The protection offered by the Rob I think is sensibly proportional to the risk and not overdone: often with 'camera bags' the makers offer protection from every risk, meaning that actual usable space is often compromised and every day comfort is reduced. 'Rob' on the other hand offers modest padding that is perfectly adequate for most risks, in normal use. On expedition, one might choose more protection from the weather etc, but on the bus into town or a walk in the country... one could argue it's perfectly judged!
For routine storage of my DP's, I use the 'Healthy Bag Baglett' as very cheap micro camera case to provide personal protection*... Well worth a look if you dont have one already - £13.50 well spent! So with each camera is already in its own little world, they simply drop into the Rob - already safe from minor accidental knocks and scratches.
The use of the baglett is unnecassry if you are careful about how you pack items that might scratch your camera and if you only have one camera. I generally carry both DP's and my Fuji X-100 so it's sensible for me to keep them in individual pouches first.
There are a number of pockets and compartments to keep stuff in place, and keep items organised and apart.... so for normal single camera users, it's great. One other thing that I would REALLY like to see is an internal pouch for reading glasses.... I've started having to carry a pair.... but that said, many people have sunglasses and so it might be a welcome addition for everyone?
The outer organic cotton canvas is weatherproof, which means that it can withstand some exposure to rain showers. If you’re unfortunate enough to get caught in a proper downpour and the canvas becomes very wet, empty your bag and leave to dry naturally away from direct heat.
The Vegetable tanned leather is thick and has a lovely feel of real quality.
I'm sure it wont be long before the stylish Millican approach is familiar at airports, on high streets and in the countryside - but for the time being - it's an unfamilar look and I think it's a really stylish solution to the problem of lightweight travel storage for the photographer using a large compact camera.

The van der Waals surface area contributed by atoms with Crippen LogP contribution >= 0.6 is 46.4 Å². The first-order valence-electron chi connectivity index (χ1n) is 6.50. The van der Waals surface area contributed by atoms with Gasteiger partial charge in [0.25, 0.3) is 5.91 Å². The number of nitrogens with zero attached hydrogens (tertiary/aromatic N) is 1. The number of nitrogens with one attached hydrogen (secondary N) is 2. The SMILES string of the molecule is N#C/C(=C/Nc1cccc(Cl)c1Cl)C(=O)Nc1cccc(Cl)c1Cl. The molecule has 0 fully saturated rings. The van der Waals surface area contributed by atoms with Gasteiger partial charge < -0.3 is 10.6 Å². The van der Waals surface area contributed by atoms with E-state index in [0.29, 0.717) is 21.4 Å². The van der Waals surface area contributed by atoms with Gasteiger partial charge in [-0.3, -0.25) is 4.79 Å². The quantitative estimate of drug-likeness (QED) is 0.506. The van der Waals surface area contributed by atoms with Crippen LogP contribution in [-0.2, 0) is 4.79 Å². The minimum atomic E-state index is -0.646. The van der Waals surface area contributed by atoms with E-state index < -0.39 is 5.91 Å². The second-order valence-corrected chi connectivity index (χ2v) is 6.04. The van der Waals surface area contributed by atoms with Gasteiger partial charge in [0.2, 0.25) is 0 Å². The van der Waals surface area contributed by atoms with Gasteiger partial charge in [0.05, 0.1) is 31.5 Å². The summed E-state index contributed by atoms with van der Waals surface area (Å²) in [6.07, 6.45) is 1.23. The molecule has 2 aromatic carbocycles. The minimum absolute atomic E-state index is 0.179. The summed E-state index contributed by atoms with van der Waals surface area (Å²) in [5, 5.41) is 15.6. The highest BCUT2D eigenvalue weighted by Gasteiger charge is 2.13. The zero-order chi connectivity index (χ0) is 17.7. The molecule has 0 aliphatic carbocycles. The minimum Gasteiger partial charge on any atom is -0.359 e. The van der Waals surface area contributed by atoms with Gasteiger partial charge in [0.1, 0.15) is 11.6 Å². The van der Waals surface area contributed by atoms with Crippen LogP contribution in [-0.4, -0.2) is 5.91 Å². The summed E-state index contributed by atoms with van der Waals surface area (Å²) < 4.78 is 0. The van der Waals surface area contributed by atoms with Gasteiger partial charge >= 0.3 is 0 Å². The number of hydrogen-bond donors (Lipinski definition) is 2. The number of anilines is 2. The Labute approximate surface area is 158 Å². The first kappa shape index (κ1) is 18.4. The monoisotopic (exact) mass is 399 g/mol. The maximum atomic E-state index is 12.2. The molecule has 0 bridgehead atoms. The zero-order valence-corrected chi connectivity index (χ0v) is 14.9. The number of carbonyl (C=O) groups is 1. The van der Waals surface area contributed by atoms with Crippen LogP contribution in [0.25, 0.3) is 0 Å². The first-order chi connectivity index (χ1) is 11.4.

Sustainability is extremely important to the core brand values of Millican - Organic materials and minimum impact are strived for: If this is important to you - the brand rewards! Again for more details about how they go about this - have a read of their site.
In the UK, My 'Rob the Traveller' cost me a reasonable £75 with delivery options ranging upwards from £4.95 depending on just how impatient you are to get your hands on one. I opted for the £4.95 option and it arrived the within 48 hours of placing my order. The Millican Store is here
I have been looking for a practical camera bag for years! I've tried all sorts of solutions and found them wanting for something or other.... The Millican range and specifically the Rob have solved the problem for me: Effortless style, intelligent design. Quality and attention to detail is very good, materials are nice and durable, and I think it will age as gracefully as my Billinghams (probably better as the fabric is less likely to go stiff like the Billinghams) - I think this is a really good addition to any photographers hand luggage... If Understated is your thing!
It's probably apparent that I'm a fan! I ordered a camera pouch (Ian) to see if it would compliment the HBB Baglett, inside the Rob.
The design of the Ian is lovely, slightly padded with natural wool, and with the same lovely leather fastening and Organic Cotton of the 'Rob the traveller', and for compact camera they offer great protection. Unfortunately they are too small for the Sigma DP1/2/3 or Fuji X-100: not even close to being big enough for the larger dimensions of the DP's. Shame. Maybe there will be larger versions in the future. I'll add more details here if that happens.
*(NB If you use the Healthy Back Baglett I'd strongly advise you to remove the internal metal clip for keys from the inside of the baglett. It's only on some elastic so a snip with scissors and it's removed!)
** Andy is a stainless steel water bottle which fits perfectly in the elasticated side pocket.... A perfect fit for a very clever combination!